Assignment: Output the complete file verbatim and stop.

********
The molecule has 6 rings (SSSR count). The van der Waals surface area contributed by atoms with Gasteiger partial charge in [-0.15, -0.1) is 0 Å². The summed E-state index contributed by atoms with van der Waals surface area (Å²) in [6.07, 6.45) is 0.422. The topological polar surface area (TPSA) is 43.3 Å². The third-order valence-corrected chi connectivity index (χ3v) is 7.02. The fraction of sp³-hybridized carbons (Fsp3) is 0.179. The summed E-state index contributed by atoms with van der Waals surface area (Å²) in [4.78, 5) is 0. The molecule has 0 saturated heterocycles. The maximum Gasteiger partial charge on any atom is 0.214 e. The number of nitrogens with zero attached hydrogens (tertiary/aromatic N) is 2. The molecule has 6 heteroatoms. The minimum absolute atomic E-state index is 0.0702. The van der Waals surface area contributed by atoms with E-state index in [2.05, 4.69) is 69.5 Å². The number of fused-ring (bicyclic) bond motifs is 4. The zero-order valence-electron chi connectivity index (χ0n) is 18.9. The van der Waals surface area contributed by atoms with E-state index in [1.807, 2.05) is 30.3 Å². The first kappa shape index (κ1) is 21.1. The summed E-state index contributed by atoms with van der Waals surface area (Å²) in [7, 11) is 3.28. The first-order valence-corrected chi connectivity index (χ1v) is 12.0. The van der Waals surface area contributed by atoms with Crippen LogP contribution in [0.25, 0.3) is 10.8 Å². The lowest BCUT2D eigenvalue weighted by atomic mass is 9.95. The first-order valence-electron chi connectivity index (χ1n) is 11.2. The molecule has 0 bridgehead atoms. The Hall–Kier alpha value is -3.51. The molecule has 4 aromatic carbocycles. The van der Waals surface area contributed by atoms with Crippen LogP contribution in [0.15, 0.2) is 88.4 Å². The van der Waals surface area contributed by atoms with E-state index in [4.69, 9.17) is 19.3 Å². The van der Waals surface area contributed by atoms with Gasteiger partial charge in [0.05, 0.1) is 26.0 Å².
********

The molecule has 6 rings (SSSR count). The van der Waals surface area contributed by atoms with Gasteiger partial charge in [-0.15, -0.1) is 0 Å². The summed E-state index contributed by atoms with van der Waals surface area (Å²) in [6.07, 6.45) is 0.422. The topological polar surface area (TPSA) is 43.3 Å². The third-order valence-corrected chi connectivity index (χ3v) is 7.02. The fraction of sp³-hybridized carbons (Fsp3) is 0.179. The summed E-state index contributed by atoms with van der Waals surface area (Å²) in [4.78, 5) is 0. The molecule has 0 saturated heterocycles. The maximum Gasteiger partial charge on any atom is 0.214 e. The number of nitrogens with zero attached hydrogens (tertiary/aromatic N) is 2. The molecule has 6 heteroatoms. The minimum absolute atomic E-state index is 0.0702. The van der Waals surface area contributed by atoms with E-state index in [2.05, 4.69) is 69.5 Å². The number of fused-ring (bicyclic) bond motifs is 4. The zero-order valence-electron chi connectivity index (χ0n) is 18.9. The van der Waals surface area contributed by atoms with E-state index in [1.807, 2.05) is 30.3 Å². The first kappa shape index (κ1) is 21.1. The summed E-state index contributed by atoms with van der Waals surface area (Å²) in [7, 11) is 3.28. The first-order valence-corrected chi connectivity index (χ1v) is 12.0. The van der Waals surface area contributed by atoms with Crippen LogP contribution in [0.25, 0.3) is 10.8 Å². The lowest BCUT2D eigenvalue weighted by atomic mass is 9.95. The first-order valence-electron chi connectivity index (χ1n) is 11.2. The molecule has 0 bridgehead atoms. The Hall–Kier alpha value is -3.51. The molecule has 4 aromatic carbocycles. The van der Waals surface area contributed by atoms with Crippen LogP contribution in [0.15, 0.2) is 88.4 Å². The van der Waals surface area contributed by atoms with E-state index in [4.69, 9.17) is 19.3 Å². The van der Waals surface area contributed by atoms with Gasteiger partial charge in [0.05, 0.1) is 26.0 Å².